He does handyman jobs at times to earn money to support some of his habits and preferences.
Lee, who cut a budding cricket career short when “ball lick out mi teeth”, remains an avid sports fan and often goes to football and netball matches in the community.
People still commute to Watchwell to look for Lee, of whom they have heard so much.
Community folk, in the meantime, maintain their special affection for Johnny.
“We love Johnny down here, man. Him no trouble nobody and if you ask him fi do anything, him no hesitate fi do it,” one said.
Medical doctors who spoke with the Sunday Observer ruled out a medical condition, suggesting instead that the matter was strictly psychological.
“I have heard of cases like that, but not as severe as that,” Dr Ray Fraser told the Sunday Observer. “That seems to be purely psychological.”
Consultant psychiatrist Dr Aggrey Irons said he was well aware of the condition “conversion reaction,” and offered some hope to Lee, if he wanted to get better.
“This is something that can be treated and cured,” Dr Irons said. “The condition is a result of an unconscious instruction and reaction. He is either reacting to something traumatic, or giving himself an instruction.”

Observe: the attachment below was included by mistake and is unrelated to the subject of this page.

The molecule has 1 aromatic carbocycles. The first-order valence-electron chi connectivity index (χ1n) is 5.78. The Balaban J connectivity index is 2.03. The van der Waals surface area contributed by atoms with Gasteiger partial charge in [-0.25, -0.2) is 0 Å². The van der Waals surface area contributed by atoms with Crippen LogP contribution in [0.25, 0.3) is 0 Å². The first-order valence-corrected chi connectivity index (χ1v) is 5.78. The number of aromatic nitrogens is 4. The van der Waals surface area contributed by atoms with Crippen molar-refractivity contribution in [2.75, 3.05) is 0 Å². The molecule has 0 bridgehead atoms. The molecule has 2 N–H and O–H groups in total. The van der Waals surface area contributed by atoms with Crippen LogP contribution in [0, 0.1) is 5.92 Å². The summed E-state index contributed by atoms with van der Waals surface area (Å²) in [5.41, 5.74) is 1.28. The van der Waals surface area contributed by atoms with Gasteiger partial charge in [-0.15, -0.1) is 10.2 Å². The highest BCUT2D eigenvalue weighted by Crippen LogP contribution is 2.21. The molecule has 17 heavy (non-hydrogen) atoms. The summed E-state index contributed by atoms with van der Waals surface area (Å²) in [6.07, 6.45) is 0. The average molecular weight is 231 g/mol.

On the popular belief by community folk that evil spirits may be at work in such cases, Dr Irons brushed the view aside.
“Some people will say that a duppy cause it, but I am in the duppy-running business,” he said.
The medical Internet website BHA.org gives a similar description of the condition: “A conversion reaction or conversion disorder is characterised by the loss of a bodily function that is involuntary, but for which there is no biological explanation. This disorder can occur at any age in either gender and in any personality.
“A patient with this disorder might suddenly become blind, paralysed or develop an inability to speak, for example.”
The website detailed other elements of the disorder and suggested an approach to treating it.
“When some kind of serious conflict or other stressor occurs before the onset of this condition, it is logical to think that some psychological factors might be involved.
“Patients who develop this condition are not consciously faking the symptoms. They don't present with the symptoms for material gain or cultural acceptance. In fact, when a patient presents with such a condition it is serious enough to warrant medical evaluation. It can cause distress that is clinically important or impair social, occupational or personal functioning.
“When a conversion disorder is developed, physical symptoms are caused by psychological conflict. The illness was once referred to as hysteria.
“When this condition exists, it is critical that a patient trust the medical care provider. The doctor must be able to reassure the patient and help the patient discover the underlying cause of the symptoms. Psychotherapy can be particularly effective for patients with a conversion reaction.
“No treatment methods for this disorder have been effective for every patient, but the patient must feel secure in his or her surroundings in order to begin to work on the deep underlying psychological issues that caused the conversion reaction to begin and in order to prevent future recurrences,” the website said.